Nathaniel McKeithan v. State of Mississippi – air rifle as deadly weapon – McKeithan was convicted of the burglary of a dwelling, the armed robbery of Charles Barge and the armed robbery of Inez Barge. The Barges were accosted by two masked men as they entered their house one evening in Macon. The men stole a debit card, jewelry, an air rifle, a phone and cash. Surveillance video showed McKeithan trying to use the debit card at an ATM. Later that night McKeithan attempted to prepay for $10 worth of gas at Sam’s G&G, a convenience store whose owner knew Charles and refused to give the card back to McKeithan and asked McKeithan how he had obtained it. McKeithan acted nervous and stated that a man outside the convenience store had given him the debit card. When McKeithan was arrested, Charles recognized him as the same man t hat had come up to him in his yard earlier that day and asked for directions. On appeal McKeithan argues that the evidence was insufficient to show that he robbed Inez by putting her in fear for her life. Inez suffered from Alzheimers and did not testify. Given the facts of the robbery, the assailants holding an air rifle to Charles’ head, throwing an afghan over both of their heads, and Charles’ description of Inez’s fear during and afterwards, there was sufficient evidence to support the conviction of an armed robbery against Inez Barge. He also argues that the court erred in refusing a jury instruction regarding an air rifle as a deadly weapon. The COA finds no error in that this was covered by other instructions. The COA affirms.
Samuel Andrew Johnson and Kathy Johnson v. Wythe Rhett, in His Individual Capacity – statute of limitations – In November 2005, the Johnsons contracted with Rhett Construction LLC, to serve as the general contractor over certain renovations and new construction to their home. They moved into the home in November 2007. In August 2010, the Johnsons filed suit against Rhett, d/b/a Rhett Construction, for breach of contract. Rhett moved to dismiss the claims against him in his individual capacity, and the trial court granted his motion. When the Johnsons attempted to amend their complaint, it was stricken because they failed to seek leave to amend. So in September 2013, they filed a new suit against Rhett in his individual capacity. This time the court dismissed it based on the statute of limitations. The Johnsons appealed and the COA affirms.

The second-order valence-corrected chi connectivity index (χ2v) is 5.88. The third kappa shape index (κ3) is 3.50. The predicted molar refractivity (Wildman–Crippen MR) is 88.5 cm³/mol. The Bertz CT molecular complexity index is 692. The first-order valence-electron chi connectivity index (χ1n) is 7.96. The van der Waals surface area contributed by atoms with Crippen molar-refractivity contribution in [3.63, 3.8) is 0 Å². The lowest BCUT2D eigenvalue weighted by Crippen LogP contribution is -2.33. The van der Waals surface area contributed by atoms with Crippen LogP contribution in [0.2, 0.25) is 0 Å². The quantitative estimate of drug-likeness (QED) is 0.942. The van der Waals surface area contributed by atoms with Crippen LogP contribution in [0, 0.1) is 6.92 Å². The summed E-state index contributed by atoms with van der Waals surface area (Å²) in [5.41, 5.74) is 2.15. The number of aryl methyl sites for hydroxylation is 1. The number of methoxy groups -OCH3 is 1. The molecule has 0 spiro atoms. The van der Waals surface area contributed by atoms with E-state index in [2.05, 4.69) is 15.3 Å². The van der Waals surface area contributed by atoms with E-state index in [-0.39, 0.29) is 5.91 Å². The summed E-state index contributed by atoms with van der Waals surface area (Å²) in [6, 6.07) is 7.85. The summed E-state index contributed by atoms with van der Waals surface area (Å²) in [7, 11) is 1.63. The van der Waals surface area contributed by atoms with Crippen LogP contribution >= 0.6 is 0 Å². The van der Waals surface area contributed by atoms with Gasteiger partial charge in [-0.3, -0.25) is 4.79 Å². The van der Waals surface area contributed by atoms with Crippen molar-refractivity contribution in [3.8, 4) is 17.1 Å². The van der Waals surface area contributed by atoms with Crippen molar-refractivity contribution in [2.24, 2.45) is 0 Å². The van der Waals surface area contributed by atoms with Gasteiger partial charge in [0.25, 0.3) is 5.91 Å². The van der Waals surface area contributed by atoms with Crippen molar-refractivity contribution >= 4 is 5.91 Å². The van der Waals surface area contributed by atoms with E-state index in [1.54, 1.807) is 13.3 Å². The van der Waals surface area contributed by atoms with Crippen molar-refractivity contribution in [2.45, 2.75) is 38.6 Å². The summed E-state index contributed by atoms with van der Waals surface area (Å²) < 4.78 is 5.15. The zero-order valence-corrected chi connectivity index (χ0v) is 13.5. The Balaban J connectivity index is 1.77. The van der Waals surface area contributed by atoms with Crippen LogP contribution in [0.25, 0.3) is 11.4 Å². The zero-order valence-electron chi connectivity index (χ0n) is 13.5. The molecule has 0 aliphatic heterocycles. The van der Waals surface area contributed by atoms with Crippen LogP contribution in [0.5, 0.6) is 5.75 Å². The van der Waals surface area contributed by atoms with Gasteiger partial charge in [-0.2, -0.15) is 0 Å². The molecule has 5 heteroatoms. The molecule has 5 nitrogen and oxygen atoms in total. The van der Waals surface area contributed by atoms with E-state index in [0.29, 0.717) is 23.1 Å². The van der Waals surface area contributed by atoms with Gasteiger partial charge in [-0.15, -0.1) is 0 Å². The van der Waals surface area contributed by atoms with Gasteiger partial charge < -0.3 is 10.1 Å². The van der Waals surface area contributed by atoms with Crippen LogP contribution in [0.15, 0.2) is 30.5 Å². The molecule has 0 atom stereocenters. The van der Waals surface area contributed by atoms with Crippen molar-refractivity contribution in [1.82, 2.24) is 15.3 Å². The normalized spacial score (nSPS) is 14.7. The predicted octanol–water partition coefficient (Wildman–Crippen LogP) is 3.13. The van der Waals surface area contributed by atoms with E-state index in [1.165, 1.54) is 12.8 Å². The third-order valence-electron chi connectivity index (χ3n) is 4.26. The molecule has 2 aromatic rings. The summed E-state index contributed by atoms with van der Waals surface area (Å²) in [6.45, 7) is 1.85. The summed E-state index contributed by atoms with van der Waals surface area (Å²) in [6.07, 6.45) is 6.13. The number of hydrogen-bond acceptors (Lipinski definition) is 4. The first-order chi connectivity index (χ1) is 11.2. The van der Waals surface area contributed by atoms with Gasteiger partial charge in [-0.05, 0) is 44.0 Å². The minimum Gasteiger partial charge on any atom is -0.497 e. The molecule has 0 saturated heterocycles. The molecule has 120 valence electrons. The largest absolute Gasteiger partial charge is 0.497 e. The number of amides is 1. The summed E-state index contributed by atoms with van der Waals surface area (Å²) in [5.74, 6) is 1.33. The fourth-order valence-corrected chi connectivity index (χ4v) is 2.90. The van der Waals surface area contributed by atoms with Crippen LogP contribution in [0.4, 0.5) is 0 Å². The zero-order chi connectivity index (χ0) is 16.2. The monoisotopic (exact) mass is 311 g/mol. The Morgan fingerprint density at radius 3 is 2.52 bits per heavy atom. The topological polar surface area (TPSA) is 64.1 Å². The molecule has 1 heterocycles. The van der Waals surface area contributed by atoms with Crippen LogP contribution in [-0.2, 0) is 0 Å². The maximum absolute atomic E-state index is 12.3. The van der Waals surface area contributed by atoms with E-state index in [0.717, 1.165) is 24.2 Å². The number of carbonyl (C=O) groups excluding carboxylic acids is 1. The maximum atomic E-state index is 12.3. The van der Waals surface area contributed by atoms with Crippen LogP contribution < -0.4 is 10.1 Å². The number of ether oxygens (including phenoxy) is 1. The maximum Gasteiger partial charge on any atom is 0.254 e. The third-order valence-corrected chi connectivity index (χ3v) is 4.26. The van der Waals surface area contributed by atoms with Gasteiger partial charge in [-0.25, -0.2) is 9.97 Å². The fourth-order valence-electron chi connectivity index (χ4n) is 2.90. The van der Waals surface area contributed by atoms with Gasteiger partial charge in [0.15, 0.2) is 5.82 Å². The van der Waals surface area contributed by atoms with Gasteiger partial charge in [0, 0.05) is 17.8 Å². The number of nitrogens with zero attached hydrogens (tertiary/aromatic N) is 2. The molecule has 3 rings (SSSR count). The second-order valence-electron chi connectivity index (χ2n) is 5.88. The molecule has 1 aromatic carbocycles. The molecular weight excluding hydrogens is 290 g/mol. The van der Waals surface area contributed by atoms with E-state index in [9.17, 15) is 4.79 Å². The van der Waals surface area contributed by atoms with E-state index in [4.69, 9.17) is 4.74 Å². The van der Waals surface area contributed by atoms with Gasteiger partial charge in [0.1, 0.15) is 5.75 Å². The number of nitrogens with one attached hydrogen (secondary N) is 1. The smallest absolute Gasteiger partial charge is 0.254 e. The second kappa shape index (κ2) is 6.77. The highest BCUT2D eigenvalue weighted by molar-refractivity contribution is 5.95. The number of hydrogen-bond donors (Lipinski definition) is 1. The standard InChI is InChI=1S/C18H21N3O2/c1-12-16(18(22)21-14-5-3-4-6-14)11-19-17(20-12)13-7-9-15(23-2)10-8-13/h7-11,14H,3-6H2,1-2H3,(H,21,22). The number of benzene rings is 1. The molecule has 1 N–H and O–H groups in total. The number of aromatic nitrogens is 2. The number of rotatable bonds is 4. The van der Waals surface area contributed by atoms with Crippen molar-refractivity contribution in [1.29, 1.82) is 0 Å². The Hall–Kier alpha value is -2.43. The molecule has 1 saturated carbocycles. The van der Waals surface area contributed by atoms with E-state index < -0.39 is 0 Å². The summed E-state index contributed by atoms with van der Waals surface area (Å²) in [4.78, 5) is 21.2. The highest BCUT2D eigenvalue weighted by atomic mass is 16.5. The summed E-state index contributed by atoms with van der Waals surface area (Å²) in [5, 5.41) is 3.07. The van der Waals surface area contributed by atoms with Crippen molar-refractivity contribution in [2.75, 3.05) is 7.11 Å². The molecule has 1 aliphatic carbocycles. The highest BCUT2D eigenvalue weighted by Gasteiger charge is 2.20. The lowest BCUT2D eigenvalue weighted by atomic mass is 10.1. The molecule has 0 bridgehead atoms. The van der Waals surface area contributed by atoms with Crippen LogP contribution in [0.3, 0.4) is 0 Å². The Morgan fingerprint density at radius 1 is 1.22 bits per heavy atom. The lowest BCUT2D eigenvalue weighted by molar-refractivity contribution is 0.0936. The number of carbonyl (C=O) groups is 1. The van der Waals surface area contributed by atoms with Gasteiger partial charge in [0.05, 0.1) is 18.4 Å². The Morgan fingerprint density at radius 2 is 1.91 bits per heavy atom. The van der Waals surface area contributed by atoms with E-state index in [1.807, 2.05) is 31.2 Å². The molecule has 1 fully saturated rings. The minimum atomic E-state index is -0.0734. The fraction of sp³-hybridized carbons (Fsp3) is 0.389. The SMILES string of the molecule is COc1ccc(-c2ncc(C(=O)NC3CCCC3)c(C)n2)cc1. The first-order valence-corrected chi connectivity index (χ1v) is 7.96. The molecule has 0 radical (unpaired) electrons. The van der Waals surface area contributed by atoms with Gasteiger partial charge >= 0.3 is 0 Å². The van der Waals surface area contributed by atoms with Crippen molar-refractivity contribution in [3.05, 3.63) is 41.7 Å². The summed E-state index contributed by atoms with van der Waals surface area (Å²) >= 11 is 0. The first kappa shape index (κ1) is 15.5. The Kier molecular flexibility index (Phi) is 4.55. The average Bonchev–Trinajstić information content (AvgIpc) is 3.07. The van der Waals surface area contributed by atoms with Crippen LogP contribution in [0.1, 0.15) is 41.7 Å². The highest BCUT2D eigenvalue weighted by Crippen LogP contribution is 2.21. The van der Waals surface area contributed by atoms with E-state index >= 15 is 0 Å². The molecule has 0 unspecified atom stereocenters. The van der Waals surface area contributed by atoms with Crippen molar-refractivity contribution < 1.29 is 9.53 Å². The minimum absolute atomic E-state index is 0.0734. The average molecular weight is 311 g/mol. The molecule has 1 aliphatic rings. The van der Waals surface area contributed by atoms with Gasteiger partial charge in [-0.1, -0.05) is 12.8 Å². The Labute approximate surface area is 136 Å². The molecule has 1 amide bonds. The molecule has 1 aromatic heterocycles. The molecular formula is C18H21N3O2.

Daniel W. Michael v. Kellie Michelle Smith – .visitation/travel costs – Michael and Kellie had a child, E.M.S., in 2013. They never married. In 2015, Smith filed a petition to adjudicate paternity and establish custody, support, and visitation. In July 2015, the chancellor entered a temporary order granting Smith legal and physical custody of E.M.S. and giving Michael two-hour supervised visitations twice each week in Laurel. After a trial, Smith was granted legal and physical custody of E.M.S., and a progressive
visitation schedule was set for Michael. On appeal, Michael argues the chancellor erred by not granting standard visitation of Friday through Sunday, and by imposing on him all costs and travel associated with the visitation (Michael had moved to Louisiana). Kelli cross-appeals and argues that because Michael’s post-trial motion was untimely (filed 13 days after the court’s judgment; the court ended up amending the judgment), the chancellor lacked jurisdiction to rule on the motion and his appeal should therefore be dismissed, as it stems from a void judgment. The COA finds no merit in Kellie’s argument. “The record shows Michael’s Rule 60(b) motion was filed within a reasonable time, as it was filed thirteen days after the final judgment. Since Michael’s Rule 60(b) motion was timely filed, the chancellor had jurisdiction to consider it and thereafter enter the amended judgment.” The COA affirms the decision that Michael pay costs associated with visitation but reverses the restriction on Michael’s visitation.
“[A]bsent evidence that the child [would be] harmed by standard visitation, the
chancellor may not impose limitations on the visitation privileges of the non[-]custodial parent.” Fields, 830 So. 2d at 1268 (¶8). Here, as in Fields, there is no evidence to support the chancellor’s restrictions on Michael’s visitation with E.M.S. See id. at 1269 (¶12). Moreover, there is no evidence that E.M.S. would be harmed by standard visitation. Accordingly, we find the chancellor abused his discretion in restricting Michael’s visitation, and revese and remand with instructions to award Michael standard visitation with E.M.S., to include Fridays.
Reinaldo Bacallao v. Madison County, Mississippi – alleged legal malpractice by public defender – In 2010, Bacallao and his companion, Oneida Gamez, were indicted on charges of arson, conspiracy to commit arson, and insurance fraud. Bacallao and Gamez retained Michael J. Malouf Jr. to defend them but he later withdrew because they were indigent and had made no payments toward their representation. The court allowed him to withdraw and appointed Lisa Ross. Bacallao’s case was scheduled for a status conference on January 31, 2011. Ross testified that three days prior, she called
Bacallao twiceand left a voicemail to inform him that his presence was required at the status conference and he would be jailed if he did not appear. When Bacallao failed to appear, a bench warrant was issued and he was jailed. His family rehired Malouf who obtained bond, hired an arson expert, and got the charges nolle prossed. Bacallao then sued Madison County and Lisa Ross for legal malpractice. After a trial, the court found that Bacallao failed to prove his claims. Baccallao appealed from county to circuit court which affirmed. He then appealed to the Supreme Court. The COA affirms.
Pro se PCR appeals affirmed: